Data analysis and protein quantification

The mass spectrometry data were analyzed by Proteome Discoverer, version 2.0 (Thermo Fisher Scientific) and in-house Mascot, version 2.2 (Matrix Science) against the database from the transcriptome of mitten crab obtained before the proteomic analysis with peptide false discovery rate (FDR) ≤ 0.01. The identification of proteins by Proteome Discoverer was performed using the following parameters: trypsin was the digesting enzyme, and 2 max missed cleavages were allowed. Fixed modification was carbamidomethylation of cysteines, and the oxidation of methionines and acetyl of protein N-term were allowed as a variable modification. Peptide mass tolerance and fragment mass tolerance were ±15 ppm and 20mmu, respectively. The quantification of the proteins was calculated according to the spectral area of the peptide and protein [29]. Proteins were regarded as differentially expressed between diet groups when the fold change (FC) of quantitative ratios was ≥ 2 (upregulated), or ≤ 0.5 (downregulated).

Bioinformatics analysis

As a non-model organism, the bioinformatics analysis of the proteome in the present study was performed according to the annotation of the transcriptome [30] . ID conversion of the proteins was performed using the annotation, and then Gene ontology (GO) and EuKaryotic Orthologous Groups (KOG) annotation were assigned to the proteins identified in the present study.

Validation of the differentially expressed proteins

RT-PCR was used to verify whether six proteins that were significantly increased in LO-fed crabs were also increased in expression at the mRNA level. FC of the six proteins are in Table 3. The primer sequences are listed in Table 4. Gene expression was normalized to 18S ribosomal RNA (18S). Total RNA of three crabs in each group was extracted from the hepatopancreas using TRIzol (Invitrogen) according the manufacturer’s instructions. Then, first-strand cDNA was synthesized using PrimeScript RT Master Mix (TaKaRa Bio, Japan). The RT-PCR was carried out in a 7500 Real-Time PCR System (Applied Biosystems, USA) using the template above following the manufacturer’s instructions for SYBR Premix Ex Taq (TaKaRa Bio, Japan). The RT-PCR was carried out in a total volume of 10 μL: 5 μL 2× SYBR Premix Ex Taq, 0.2 μL 50 × ROX Reference Dye II, 1 μL diluted cDNA mix, 0.2 μL each primer (10 μM), and 3.4 μL sterile distilled water. Three replicates were carried out for each sample. The transcript levels were calculated using the comparative threshold cycle (2−ΔΔCt) formula. More information about the formulation of the comparative threshold cycle (2-ΔΔCt) formula was referred to Schmittgen [31].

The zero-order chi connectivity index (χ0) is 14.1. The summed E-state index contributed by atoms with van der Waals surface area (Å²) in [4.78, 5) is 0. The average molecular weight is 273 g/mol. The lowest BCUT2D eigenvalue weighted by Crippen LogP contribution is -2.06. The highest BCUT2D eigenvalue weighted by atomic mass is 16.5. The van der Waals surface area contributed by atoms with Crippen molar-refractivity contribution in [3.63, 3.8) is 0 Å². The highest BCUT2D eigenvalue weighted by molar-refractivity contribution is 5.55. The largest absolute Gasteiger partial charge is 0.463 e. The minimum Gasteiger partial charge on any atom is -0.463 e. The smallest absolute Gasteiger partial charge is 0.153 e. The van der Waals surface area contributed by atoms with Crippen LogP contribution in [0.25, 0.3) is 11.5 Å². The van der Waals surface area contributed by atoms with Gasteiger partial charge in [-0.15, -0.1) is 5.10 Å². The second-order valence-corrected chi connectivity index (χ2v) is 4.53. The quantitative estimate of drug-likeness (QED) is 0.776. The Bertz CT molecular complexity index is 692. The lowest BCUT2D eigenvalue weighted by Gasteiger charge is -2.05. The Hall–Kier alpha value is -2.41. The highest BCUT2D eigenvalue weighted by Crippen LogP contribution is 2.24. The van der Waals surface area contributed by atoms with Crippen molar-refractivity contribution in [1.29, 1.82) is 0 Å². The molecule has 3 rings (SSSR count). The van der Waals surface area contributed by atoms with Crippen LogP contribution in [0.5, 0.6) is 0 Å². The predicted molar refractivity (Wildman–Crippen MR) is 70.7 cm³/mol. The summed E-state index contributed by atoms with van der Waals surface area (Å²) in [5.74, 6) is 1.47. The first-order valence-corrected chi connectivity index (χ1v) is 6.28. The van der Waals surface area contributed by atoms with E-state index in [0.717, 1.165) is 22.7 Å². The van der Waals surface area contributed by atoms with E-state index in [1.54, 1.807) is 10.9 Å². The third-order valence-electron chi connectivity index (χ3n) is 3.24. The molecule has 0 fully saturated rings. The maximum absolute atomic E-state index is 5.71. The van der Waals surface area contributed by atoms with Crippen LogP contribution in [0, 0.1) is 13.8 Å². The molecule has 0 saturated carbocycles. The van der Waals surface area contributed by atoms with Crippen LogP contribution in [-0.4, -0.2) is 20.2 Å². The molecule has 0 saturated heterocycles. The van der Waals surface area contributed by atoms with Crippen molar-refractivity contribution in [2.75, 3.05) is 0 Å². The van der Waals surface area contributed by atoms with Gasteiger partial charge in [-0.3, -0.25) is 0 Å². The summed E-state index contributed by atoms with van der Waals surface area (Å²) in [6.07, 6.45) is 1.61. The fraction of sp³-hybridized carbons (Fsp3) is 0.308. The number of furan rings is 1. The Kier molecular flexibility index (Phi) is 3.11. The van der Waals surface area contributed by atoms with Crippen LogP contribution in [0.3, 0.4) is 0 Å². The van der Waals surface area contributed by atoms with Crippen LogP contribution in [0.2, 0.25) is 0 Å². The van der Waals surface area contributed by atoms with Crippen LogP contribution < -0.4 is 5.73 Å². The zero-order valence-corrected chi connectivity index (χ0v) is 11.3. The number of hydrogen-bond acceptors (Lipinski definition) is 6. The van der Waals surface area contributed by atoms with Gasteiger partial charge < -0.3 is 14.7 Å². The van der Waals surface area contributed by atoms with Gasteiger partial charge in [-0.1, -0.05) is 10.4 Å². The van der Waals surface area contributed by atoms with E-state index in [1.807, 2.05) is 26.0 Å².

Table 3 Validation of differentially expressed proteins in proteomic analysis using PRM analysis
Table 4 The primers used for verification of the differentially expressed genes

And the selected proteins were further quantified by PRM-MS analysis at Beijing BangFei Bioscience Co., Ltd. (Beijing, China, http://www.bangfeibio.com/). The proteins were prepared following the proteomic analysis above. Then the peptide was introduced into the mass spectrometer. The raw data obtained were then analyzed using Proteome Discoverer 2.0 (Thermo Fisher Scientific). Skyline software was used for quantitative data processing.

Statistical analysis

All the results were presented as means ± SD and analyzed by Student’s t-test. Statistical analysis was performed using SPSS Statistics V22.0 (IBM Corporation, NY, USA). Data were considered to be statistically significant when P < 0.05.

Results

Growth performance of juvenile mitten crab fed either FO or LO diets

The total survival rate was 75% in both the FO and LO diet groups (Table 2). Initial weight, carapace length, and carapace width was the same for crabs in both groups (Table 2). There were no differences in the weight, carapace length, carapace width, weight gain, special weight gain, and hepatosomatic index at the end of the experiment (Table 2).

Intermolt of juvenile mitten crab fed either FO or LO diets

During the experiment, all the crabs had successfully molted for 3 times (Table 5). However, there was not a statistical significance between all the molting interval in the two groups.

Table 5 Effects of different diets on molting of juvenile mitten crab (means ± SD)

Digestive enzyme activity of juvenile mitten crab fed either FO or LO diets

The activities of four digestive enzymes were measured to investigate the effects of different lipid diets on the digestion of the crabs. From the results in Table 6, the trypsin activity of crabs fed with LO was significantly lower than crabs fed with FO, but the pepsin activity in LO was significantly higher than the crabs fed with FO. Comparing with protease above, the activities of lipase and amylase were at the same level in the crabs fed with FO and LO.

Table 6 Effects of different diets on digestive enzyme activity in hepatopancreas of juvenile mitten crab (means ± SD)

Fatty acid composition of the experiment diets and crab hepatopancreas

The fatty acid composition of the diets and the hepatopancreas of the crabs are shown in Table 7. A higher proportion of the fatty acids 14:0, 16:0, EPA, and DHA were present in the FO diet. The fatty acids 18:2n-6 and 18:3n-3 formed a higher proportion of the lipids in the LO diet. The 18:2n-6 and 18:3n-3 fatty acids were significantly higher in the hepatopancreas of crabs fed the LO diet compared to the FO diet. Meanwhile, EPA and DHA were significantly higher in crabs fed the FO diet than the LO diet, indicating that the fatty acid composition of the hepatopancreas was closely related to that of the diets.

Table 7 Fatty acid composition (% of total fatty acids) of the experiment diets and crab hepatopancreas

Identification of the proteins obtained from proteomic analysis

A total of 716 proteins were obtained from the proteomic analysis. GO annotation of the proteins indicated that the proteins were mainly enriched in oxidation-reduction process, metabolic process, and ribosome biogenesis for biological process (Fig. 1b). As for cellular component, cytoplasm, ribosome, membrane, and nucleus were enriched significantly (Fig. 1c). While in molecular function were the ATP binding, metal ion binding, and structural constituent of ribosome (Fig. 1d).